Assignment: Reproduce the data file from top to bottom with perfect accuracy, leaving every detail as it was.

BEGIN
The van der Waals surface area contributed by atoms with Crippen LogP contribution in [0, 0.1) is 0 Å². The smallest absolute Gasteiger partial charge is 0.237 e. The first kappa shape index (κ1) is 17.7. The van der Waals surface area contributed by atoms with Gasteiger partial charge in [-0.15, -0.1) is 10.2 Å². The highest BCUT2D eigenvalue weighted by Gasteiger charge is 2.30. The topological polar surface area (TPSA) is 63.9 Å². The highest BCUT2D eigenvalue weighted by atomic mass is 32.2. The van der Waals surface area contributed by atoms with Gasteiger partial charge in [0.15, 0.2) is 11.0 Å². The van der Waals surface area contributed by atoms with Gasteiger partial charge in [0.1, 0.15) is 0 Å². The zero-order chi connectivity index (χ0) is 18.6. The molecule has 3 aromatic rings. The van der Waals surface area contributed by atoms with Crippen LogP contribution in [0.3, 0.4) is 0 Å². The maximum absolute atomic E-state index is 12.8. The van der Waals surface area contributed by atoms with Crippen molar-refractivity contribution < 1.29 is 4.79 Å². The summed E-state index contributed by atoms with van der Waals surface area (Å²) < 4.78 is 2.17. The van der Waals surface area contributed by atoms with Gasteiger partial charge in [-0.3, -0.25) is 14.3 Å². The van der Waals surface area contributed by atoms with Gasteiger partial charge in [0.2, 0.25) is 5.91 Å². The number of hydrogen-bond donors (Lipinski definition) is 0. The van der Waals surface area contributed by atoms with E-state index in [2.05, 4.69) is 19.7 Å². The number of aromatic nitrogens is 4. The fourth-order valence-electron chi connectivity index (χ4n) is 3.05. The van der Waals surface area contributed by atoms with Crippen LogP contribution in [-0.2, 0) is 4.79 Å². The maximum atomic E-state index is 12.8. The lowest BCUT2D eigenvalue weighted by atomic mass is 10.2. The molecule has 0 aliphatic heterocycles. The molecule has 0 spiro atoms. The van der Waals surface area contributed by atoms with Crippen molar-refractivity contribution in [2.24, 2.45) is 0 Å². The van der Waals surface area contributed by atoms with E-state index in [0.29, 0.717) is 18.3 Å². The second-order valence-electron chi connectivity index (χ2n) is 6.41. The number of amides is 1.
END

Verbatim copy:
The van der Waals surface area contributed by atoms with Crippen LogP contribution in [0, 0.1) is 0 Å². The smallest absolute Gasteiger partial charge is 0.237 e. The first kappa shape index (κ1) is 17.7. The van der Waals surface area contributed by atoms with Gasteiger partial charge in [-0.15, -0.1) is 10.2 Å². The highest BCUT2D eigenvalue weighted by Gasteiger charge is 2.30. The topological polar surface area (TPSA) is 63.9 Å². The highest BCUT2D eigenvalue weighted by atomic mass is 32.2. The van der Waals surface area contributed by atoms with Gasteiger partial charge in [0.15, 0.2) is 11.0 Å². The van der Waals surface area contributed by atoms with Gasteiger partial charge in [0.1, 0.15) is 0 Å². The zero-order chi connectivity index (χ0) is 18.6. The molecule has 3 aromatic rings. The van der Waals surface area contributed by atoms with Crippen LogP contribution in [0.3, 0.4) is 0 Å². The maximum absolute atomic E-state index is 12.8. The van der Waals surface area contributed by atoms with Crippen molar-refractivity contribution < 1.29 is 4.79 Å². The summed E-state index contributed by atoms with van der Waals surface area (Å²) < 4.78 is 2.17. The van der Waals surface area contributed by atoms with Gasteiger partial charge in [-0.3, -0.25) is 14.3 Å². The van der Waals surface area contributed by atoms with Gasteiger partial charge in [0.2, 0.25) is 5.91 Å². The number of hydrogen-bond donors (Lipinski definition) is 0. The van der Waals surface area contributed by atoms with E-state index in [2.05, 4.69) is 19.7 Å². The number of aromatic nitrogens is 4. The fourth-order valence-electron chi connectivity index (χ4n) is 3.05. The van der Waals surface area contributed by atoms with Crippen LogP contribution in [-0.2, 0) is 4.79 Å². The maximum atomic E-state index is 12.8. The lowest BCUT2D eigenvalue weighted by atomic mass is 10.2. The molecule has 0 aliphatic heterocycles. The molecule has 0 spiro atoms. The van der Waals surface area contributed by atoms with Crippen molar-refractivity contribution in [2.24, 2.45) is 0 Å². The van der Waals surface area contributed by atoms with E-state index in [0.29, 0.717) is 18.3 Å². The second-order valence-electron chi connectivity index (χ2n) is 6.41. The number of amides is 1.